A group of mentally traumatized veteran patients is followed as they go through psychiatric treatment.A group of mentally traumatized veteran patients is followed as they go through psychiatric treatment.A group of mentally traumatized veteran patients is followed as they go through psychiatric treatment.
As laudable as that intent is, I'm still left wondering how representative the film is of what we would now term "post-traumatic stress syndrome". For example, we know the scenes weren't staged, but we don't know how much editing went into the final cut. Nothing is said about editing in the prologue, and savvy viewers know how important editing is to creating desired effect. Then too, I'm wondering whether there was pre-sorting of vets according to severity such that we only viewed the mildest, most remedial, cases. For example, the one session of hypnosis and regression appears a quick and easy cure. It's good that some cases are open to such efficient methods, but, again, how representative is this one case. Moreover, as another reviewer points out, nothing is said about possibility of relapse, even among the mild cases.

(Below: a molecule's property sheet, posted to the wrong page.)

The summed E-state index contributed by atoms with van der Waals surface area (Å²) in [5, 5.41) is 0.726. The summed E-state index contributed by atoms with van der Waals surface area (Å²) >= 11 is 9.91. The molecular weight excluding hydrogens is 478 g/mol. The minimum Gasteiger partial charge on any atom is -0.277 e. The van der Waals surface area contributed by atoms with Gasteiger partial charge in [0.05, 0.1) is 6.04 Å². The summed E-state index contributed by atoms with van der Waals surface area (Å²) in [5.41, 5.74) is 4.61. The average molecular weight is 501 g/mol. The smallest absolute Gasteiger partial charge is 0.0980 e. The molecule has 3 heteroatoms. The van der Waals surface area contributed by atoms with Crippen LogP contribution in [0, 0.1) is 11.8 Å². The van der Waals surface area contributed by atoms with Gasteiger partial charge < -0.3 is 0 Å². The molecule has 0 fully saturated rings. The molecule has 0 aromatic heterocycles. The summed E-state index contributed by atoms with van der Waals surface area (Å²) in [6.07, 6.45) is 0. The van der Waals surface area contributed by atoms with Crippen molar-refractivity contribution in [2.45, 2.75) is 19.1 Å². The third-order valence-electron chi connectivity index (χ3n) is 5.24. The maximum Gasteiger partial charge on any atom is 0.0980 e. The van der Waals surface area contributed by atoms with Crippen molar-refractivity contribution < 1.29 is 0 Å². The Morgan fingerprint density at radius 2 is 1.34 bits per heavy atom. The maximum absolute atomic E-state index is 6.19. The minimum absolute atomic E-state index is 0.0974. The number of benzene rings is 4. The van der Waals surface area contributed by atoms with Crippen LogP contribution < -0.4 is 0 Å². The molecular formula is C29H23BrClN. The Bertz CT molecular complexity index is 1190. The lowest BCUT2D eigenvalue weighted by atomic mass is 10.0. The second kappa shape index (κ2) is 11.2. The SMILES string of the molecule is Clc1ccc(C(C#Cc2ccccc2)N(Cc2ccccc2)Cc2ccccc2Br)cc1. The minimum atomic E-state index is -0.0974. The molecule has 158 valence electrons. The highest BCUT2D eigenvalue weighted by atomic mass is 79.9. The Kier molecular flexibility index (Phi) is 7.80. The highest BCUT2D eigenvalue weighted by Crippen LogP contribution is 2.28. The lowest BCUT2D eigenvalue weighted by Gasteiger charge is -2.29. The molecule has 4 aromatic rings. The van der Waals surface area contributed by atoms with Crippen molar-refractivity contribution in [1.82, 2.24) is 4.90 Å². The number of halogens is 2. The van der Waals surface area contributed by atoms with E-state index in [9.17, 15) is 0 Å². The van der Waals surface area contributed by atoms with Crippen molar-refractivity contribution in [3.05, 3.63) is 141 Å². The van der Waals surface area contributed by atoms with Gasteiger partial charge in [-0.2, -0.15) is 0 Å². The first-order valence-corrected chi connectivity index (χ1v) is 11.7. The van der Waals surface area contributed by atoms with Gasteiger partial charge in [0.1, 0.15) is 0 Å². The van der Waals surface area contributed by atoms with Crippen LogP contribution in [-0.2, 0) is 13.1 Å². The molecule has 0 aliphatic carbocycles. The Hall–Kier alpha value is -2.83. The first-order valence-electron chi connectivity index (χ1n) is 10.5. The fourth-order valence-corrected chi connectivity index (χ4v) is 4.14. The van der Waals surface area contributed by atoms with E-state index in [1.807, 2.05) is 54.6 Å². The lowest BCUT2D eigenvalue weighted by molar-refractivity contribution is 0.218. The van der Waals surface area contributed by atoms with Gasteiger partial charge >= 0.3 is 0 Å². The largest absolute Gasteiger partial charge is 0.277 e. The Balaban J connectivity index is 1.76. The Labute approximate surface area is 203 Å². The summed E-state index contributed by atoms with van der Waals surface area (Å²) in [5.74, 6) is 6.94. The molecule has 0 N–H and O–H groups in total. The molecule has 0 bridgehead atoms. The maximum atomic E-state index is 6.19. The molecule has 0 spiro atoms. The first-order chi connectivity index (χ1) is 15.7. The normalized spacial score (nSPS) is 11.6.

My point is that we shouldn't draw general conclusions about this terrible affliction from one documentary that may have been geared toward another purpose. The fact that the army withheld release for 30 years shows how wary they became to exposing the public to even this most optimistic rendering of the problem. Those early scenes of afflicted men are simply too wrenchingly real to be forgotten, and should serve as a reminder the next time our politicians start beating the now incessant drum of war. Perhaps that's why the film was withheld for so long.
- Jun 12, 2010